This job took place in Melrose in the Scottish Borders (the firm’s home town).
The bell had not been rung for a long time as pieces had fallen off so it was considered dangerous.
The timber headstock had shrunk so everything was loose, the bell wheel was falling to pieces, the ironwork was in need of attention, and both of the stones into which the axles were anchored were badly eroded and needed replaced.
Also, the stones at the head of the belfry were insecure, and the entire structure was in need of lime pointing.
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This is how the belfry looked before work began.
This view shows the condition of one of the “axle bearing” stones.
Once the bell and its components were lowered to the ground our blacksmith began refurbishment of the metal parts that were fit for reuse, and construction of a new bell-wheel.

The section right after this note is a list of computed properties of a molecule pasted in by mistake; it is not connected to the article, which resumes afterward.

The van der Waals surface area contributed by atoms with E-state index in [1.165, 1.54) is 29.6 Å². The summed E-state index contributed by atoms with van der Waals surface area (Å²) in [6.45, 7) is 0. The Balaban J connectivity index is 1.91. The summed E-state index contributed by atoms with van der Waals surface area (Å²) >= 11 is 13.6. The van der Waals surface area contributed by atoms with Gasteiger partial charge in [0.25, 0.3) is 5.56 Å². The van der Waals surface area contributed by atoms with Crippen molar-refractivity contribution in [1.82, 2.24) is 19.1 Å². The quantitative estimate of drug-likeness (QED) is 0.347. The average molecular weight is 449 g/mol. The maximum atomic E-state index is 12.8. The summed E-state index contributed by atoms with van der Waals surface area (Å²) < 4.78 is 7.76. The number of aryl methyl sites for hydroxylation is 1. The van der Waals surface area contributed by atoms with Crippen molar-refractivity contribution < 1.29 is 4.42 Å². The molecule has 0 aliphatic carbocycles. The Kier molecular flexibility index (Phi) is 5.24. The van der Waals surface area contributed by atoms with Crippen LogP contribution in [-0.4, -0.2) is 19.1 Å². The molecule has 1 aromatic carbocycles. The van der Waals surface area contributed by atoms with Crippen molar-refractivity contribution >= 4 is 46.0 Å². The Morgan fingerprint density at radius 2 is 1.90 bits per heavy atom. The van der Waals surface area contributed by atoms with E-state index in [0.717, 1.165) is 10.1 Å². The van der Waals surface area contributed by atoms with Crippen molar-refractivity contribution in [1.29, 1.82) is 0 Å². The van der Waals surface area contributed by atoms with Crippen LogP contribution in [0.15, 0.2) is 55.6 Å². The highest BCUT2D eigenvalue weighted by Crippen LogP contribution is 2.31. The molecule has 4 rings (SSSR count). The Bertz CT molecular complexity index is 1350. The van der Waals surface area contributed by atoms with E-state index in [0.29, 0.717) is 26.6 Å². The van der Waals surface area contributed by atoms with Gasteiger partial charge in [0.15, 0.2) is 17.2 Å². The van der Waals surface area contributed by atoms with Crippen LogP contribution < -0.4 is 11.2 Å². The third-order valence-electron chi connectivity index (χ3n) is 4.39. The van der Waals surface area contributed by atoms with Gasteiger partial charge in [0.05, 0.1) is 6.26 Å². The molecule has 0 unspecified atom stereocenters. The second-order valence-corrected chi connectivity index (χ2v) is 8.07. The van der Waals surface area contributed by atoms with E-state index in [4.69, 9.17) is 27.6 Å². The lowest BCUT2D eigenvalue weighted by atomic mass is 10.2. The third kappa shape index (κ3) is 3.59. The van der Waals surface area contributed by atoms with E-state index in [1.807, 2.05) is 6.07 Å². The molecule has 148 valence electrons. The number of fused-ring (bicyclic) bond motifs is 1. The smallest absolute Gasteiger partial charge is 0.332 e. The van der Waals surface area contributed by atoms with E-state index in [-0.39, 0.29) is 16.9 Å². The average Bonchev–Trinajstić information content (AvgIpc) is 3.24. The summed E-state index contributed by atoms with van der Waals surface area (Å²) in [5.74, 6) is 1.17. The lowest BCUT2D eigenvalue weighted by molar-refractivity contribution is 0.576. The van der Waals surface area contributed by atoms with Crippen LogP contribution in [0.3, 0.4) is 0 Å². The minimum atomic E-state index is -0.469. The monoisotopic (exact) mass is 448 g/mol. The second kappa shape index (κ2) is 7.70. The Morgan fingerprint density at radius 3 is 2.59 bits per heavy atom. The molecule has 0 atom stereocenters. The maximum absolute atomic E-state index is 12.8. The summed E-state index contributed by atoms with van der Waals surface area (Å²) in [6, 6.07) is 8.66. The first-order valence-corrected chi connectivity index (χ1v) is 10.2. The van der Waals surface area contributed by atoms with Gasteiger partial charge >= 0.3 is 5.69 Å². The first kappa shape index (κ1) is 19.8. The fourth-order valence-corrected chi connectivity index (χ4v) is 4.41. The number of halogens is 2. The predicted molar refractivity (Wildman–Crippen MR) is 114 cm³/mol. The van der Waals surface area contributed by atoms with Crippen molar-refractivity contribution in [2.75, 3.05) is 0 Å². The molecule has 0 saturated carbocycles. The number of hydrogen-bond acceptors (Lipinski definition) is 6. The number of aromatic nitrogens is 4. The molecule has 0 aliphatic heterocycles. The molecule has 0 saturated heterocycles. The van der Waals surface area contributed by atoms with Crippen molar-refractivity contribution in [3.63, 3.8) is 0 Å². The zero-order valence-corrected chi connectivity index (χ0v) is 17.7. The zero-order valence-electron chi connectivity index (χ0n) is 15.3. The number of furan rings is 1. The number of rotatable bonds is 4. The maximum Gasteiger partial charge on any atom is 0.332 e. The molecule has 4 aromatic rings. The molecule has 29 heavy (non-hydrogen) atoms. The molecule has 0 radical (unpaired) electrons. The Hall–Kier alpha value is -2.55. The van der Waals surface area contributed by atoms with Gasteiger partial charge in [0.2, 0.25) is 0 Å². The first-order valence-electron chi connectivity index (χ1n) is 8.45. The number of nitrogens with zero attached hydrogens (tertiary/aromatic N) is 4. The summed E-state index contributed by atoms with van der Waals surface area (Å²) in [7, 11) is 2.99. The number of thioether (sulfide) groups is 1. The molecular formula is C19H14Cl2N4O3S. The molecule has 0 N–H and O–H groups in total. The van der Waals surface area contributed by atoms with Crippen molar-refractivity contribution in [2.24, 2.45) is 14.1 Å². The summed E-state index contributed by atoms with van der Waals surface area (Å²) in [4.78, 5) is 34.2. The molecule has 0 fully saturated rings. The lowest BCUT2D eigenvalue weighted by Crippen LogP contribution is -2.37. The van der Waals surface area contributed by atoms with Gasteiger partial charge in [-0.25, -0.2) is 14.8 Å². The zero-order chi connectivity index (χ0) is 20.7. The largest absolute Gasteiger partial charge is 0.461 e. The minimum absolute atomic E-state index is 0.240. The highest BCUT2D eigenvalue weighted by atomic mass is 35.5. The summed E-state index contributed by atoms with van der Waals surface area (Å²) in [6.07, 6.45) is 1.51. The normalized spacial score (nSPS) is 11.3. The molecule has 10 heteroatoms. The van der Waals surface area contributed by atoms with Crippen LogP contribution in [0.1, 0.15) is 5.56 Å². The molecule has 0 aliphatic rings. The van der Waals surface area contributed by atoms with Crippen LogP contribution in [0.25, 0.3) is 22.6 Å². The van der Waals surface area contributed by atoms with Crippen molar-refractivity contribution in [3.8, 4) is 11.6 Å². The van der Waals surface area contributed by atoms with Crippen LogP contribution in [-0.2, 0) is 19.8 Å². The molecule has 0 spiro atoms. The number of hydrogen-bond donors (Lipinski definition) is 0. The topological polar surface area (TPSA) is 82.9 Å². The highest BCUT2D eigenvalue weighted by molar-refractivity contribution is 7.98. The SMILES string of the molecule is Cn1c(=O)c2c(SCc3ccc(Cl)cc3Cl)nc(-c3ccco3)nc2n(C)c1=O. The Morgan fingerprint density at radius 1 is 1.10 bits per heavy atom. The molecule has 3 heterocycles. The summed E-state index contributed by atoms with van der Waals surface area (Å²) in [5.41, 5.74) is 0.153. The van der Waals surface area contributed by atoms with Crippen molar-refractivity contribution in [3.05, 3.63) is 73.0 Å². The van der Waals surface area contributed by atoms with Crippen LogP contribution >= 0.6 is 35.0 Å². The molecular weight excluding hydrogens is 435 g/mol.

Our first task was to create a new timber headstock. This is a painstaking job as the block has to be cut out so that it fits perfectly over the bell shackles.
Elm was used as it is a very hard and durable timber.
Next we cut 2 new stones to replace the “existing axle” bearing stones.
New bell wheel and refurbished components now received from our blacksmith and getting their first coat of paint.
Also, the new headstock is already part fitted.
Belfry wrapped in heavy hessian sheets once the lime pointing had been completed.
If lime is allowed to dry too rapidly it will not reach its full strength, and cracking can be caused as well. The hessian sheets help to hold moisture in the lime for longer. They also protect it from adverse weather conditions.
New stones built, bell fully assembled and working perfectly, and belfry pointed.
Lime pointing on the belfry.
The rebuilt head of the belfry.
The 2 end stones and the cross were all cracked and unstable. They were dismantled, repaired using a combination of polyester resin, dowels, and cramps, and subsequently rebuilt.
Although new stone could have been specified here we felt that it would be better to conserve the existing masonry and maintain the exact appearance of the belfry.
With the dowels and cramps we have fitted these old stones will last for a great many years.
We also replaced the buckled old lightning conductor tape at the head of the belfry with new tape.
Another view of the top.